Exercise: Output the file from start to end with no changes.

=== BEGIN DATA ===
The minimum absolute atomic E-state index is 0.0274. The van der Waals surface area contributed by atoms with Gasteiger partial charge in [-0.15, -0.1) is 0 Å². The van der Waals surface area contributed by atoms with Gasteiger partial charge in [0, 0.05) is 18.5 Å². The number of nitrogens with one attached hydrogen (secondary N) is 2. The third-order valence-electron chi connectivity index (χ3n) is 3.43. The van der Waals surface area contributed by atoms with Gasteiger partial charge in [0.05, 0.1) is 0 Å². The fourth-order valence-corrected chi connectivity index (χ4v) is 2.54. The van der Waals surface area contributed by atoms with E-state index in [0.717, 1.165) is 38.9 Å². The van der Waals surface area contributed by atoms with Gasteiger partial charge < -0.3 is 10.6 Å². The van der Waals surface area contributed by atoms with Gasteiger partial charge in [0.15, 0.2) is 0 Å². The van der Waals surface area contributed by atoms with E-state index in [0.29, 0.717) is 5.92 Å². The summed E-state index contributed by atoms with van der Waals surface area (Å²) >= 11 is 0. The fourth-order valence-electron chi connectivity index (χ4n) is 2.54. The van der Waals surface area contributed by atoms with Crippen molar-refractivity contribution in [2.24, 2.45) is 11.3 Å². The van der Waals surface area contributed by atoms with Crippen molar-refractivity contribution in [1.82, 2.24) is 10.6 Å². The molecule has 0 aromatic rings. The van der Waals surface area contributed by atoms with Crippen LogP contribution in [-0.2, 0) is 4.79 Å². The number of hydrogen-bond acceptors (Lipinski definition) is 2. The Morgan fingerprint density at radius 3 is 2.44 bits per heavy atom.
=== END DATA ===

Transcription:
The minimum absolute atomic E-state index is 0.0274. The van der Waals surface area contributed by atoms with Gasteiger partial charge in [-0.15, -0.1) is 0 Å². The van der Waals surface area contributed by atoms with Gasteiger partial charge in [0, 0.05) is 18.5 Å². The number of nitrogens with one attached hydrogen (secondary N) is 2. The third-order valence-electron chi connectivity index (χ3n) is 3.43. The van der Waals surface area contributed by atoms with Gasteiger partial charge in [0.05, 0.1) is 0 Å². The fourth-order valence-corrected chi connectivity index (χ4v) is 2.54. The van der Waals surface area contributed by atoms with E-state index in [0.717, 1.165) is 38.9 Å². The van der Waals surface area contributed by atoms with Gasteiger partial charge < -0.3 is 10.6 Å². The van der Waals surface area contributed by atoms with Gasteiger partial charge in [0.15, 0.2) is 0 Å². The van der Waals surface area contributed by atoms with E-state index in [0.29, 0.717) is 5.92 Å². The summed E-state index contributed by atoms with van der Waals surface area (Å²) >= 11 is 0. The fourth-order valence-electron chi connectivity index (χ4n) is 2.54. The van der Waals surface area contributed by atoms with Crippen molar-refractivity contribution in [2.24, 2.45) is 11.3 Å². The van der Waals surface area contributed by atoms with Crippen molar-refractivity contribution in [1.82, 2.24) is 10.6 Å². The molecule has 0 aromatic rings. The van der Waals surface area contributed by atoms with Crippen LogP contribution in [-0.2, 0) is 4.79 Å². The number of hydrogen-bond acceptors (Lipinski definition) is 2. The Morgan fingerprint density at radius 3 is 2.44 bits per heavy atom.